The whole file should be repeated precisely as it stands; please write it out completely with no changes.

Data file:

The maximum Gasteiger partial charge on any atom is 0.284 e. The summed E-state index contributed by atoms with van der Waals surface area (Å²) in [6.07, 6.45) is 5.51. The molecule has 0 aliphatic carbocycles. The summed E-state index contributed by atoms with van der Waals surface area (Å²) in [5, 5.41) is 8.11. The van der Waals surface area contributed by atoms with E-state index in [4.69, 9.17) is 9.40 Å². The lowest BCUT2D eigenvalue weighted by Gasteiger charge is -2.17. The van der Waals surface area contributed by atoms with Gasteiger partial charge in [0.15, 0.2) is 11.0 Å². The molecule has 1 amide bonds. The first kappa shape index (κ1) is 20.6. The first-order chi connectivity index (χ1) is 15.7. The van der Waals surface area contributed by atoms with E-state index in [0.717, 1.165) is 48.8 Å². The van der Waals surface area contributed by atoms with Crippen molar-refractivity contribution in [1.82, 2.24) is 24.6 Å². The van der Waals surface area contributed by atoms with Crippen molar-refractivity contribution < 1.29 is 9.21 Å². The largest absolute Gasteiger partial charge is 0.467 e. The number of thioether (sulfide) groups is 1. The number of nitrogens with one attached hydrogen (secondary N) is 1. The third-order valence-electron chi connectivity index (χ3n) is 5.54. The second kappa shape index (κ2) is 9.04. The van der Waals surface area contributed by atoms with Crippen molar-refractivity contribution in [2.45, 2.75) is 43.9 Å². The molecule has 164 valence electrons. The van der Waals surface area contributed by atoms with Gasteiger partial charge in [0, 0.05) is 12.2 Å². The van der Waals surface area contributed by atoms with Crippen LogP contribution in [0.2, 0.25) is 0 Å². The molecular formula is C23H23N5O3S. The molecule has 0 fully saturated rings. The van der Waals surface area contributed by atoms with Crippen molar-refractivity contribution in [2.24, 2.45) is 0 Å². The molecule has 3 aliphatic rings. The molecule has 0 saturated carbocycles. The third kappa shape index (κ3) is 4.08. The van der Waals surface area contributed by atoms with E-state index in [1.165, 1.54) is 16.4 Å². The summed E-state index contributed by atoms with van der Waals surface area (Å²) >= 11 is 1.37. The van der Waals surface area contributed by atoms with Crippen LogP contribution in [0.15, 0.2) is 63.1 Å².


The maximum Gasteiger partial charge on any atom is 0.284 e. The summed E-state index contributed by atoms with van der Waals surface area (Å²) in [6.07, 6.45) is 5.51. The molecule has 0 aliphatic carbocycles. The summed E-state index contributed by atoms with van der Waals surface area (Å²) in [5, 5.41) is 8.11. The van der Waals surface area contributed by atoms with E-state index in [4.69, 9.17) is 9.40 Å². The lowest BCUT2D eigenvalue weighted by Gasteiger charge is -2.17. The van der Waals surface area contributed by atoms with Gasteiger partial charge in [0.15, 0.2) is 11.0 Å². The molecule has 1 amide bonds. The first kappa shape index (κ1) is 20.6. The first-order chi connectivity index (χ1) is 15.7. The van der Waals surface area contributed by atoms with E-state index in [0.717, 1.165) is 48.8 Å². The van der Waals surface area contributed by atoms with Crippen molar-refractivity contribution in [1.82, 2.24) is 24.6 Å². The van der Waals surface area contributed by atoms with Crippen molar-refractivity contribution < 1.29 is 9.21 Å². The largest absolute Gasteiger partial charge is 0.467 e. The number of thioether (sulfide) groups is 1. The number of nitrogens with one attached hydrogen (secondary N) is 1. The third-order valence-electron chi connectivity index (χ3n) is 5.54. The second kappa shape index (κ2) is 9.04. The van der Waals surface area contributed by atoms with Crippen molar-refractivity contribution in [2.45, 2.75) is 43.9 Å². The molecule has 164 valence electrons. The van der Waals surface area contributed by atoms with Gasteiger partial charge in [0, 0.05) is 12.2 Å². The van der Waals surface area contributed by atoms with Crippen LogP contribution in [0.2, 0.25) is 0 Å². The molecular formula is C23H23N5O3S. The molecule has 0 fully saturated rings. The van der Waals surface area contributed by atoms with Crippen molar-refractivity contribution in [2.24, 2.45) is 0 Å². The molecule has 3 aliphatic rings. The molecule has 0 saturated carbocycles. The third kappa shape index (κ3) is 4.08. The van der Waals surface area contributed by atoms with E-state index in [1.165, 1.54) is 16.4 Å². The summed E-state index contributed by atoms with van der Waals surface area (Å²) >= 11 is 1.37. The van der Waals surface area contributed by atoms with Crippen LogP contribution in [0.15, 0.2) is 63.1 Å².